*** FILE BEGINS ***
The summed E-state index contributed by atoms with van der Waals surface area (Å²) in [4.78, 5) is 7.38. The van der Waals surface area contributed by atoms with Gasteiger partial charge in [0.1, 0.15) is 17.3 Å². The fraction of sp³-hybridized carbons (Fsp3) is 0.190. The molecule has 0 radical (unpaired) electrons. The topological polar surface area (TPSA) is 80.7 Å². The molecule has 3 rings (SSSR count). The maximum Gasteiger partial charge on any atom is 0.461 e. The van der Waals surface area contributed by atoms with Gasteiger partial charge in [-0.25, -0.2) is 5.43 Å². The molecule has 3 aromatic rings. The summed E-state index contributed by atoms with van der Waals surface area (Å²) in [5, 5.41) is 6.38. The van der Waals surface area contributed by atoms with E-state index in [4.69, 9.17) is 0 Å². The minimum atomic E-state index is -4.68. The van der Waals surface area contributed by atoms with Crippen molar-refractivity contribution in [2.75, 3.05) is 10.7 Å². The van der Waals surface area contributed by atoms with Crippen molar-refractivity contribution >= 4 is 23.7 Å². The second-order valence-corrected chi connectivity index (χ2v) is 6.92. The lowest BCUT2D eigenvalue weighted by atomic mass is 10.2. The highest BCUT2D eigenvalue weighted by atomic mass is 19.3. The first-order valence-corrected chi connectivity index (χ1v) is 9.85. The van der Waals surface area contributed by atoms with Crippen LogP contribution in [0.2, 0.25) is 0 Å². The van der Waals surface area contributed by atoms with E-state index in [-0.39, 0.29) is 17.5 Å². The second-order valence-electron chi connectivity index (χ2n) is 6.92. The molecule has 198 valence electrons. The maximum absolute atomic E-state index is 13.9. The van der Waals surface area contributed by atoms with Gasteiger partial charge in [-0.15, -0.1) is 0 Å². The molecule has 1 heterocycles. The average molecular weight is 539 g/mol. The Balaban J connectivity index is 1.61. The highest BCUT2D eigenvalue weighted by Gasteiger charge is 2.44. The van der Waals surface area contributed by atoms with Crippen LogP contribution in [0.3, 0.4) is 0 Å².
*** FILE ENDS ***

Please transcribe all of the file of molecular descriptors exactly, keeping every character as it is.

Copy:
The summed E-state index contributed by atoms with van der Waals surface area (Å²) in [4.78, 5) is 7.38. The van der Waals surface area contributed by atoms with Gasteiger partial charge in [0.1, 0.15) is 17.3 Å². The fraction of sp³-hybridized carbons (Fsp3) is 0.190. The molecule has 0 radical (unpaired) electrons. The topological polar surface area (TPSA) is 80.7 Å². The molecule has 3 rings (SSSR count). The maximum Gasteiger partial charge on any atom is 0.461 e. The van der Waals surface area contributed by atoms with Gasteiger partial charge in [-0.25, -0.2) is 5.43 Å². The molecule has 3 aromatic rings. The summed E-state index contributed by atoms with van der Waals surface area (Å²) in [5, 5.41) is 6.38. The van der Waals surface area contributed by atoms with E-state index in [4.69, 9.17) is 0 Å². The minimum atomic E-state index is -4.68. The van der Waals surface area contributed by atoms with Crippen molar-refractivity contribution in [2.75, 3.05) is 10.7 Å². The van der Waals surface area contributed by atoms with Crippen molar-refractivity contribution >= 4 is 23.7 Å². The second-order valence-corrected chi connectivity index (χ2v) is 6.92. The lowest BCUT2D eigenvalue weighted by atomic mass is 10.2. The highest BCUT2D eigenvalue weighted by atomic mass is 19.3. The first-order valence-corrected chi connectivity index (χ1v) is 9.85. The van der Waals surface area contributed by atoms with Crippen LogP contribution in [0.2, 0.25) is 0 Å². The van der Waals surface area contributed by atoms with E-state index in [-0.39, 0.29) is 17.5 Å². The second-order valence-electron chi connectivity index (χ2n) is 6.92. The molecule has 198 valence electrons. The maximum absolute atomic E-state index is 13.9. The van der Waals surface area contributed by atoms with Gasteiger partial charge in [-0.15, -0.1) is 0 Å². The molecule has 1 heterocycles. The average molecular weight is 539 g/mol. The Balaban J connectivity index is 1.61. The highest BCUT2D eigenvalue weighted by Gasteiger charge is 2.44. The van der Waals surface area contributed by atoms with Crippen LogP contribution in [0.3, 0.4) is 0 Å².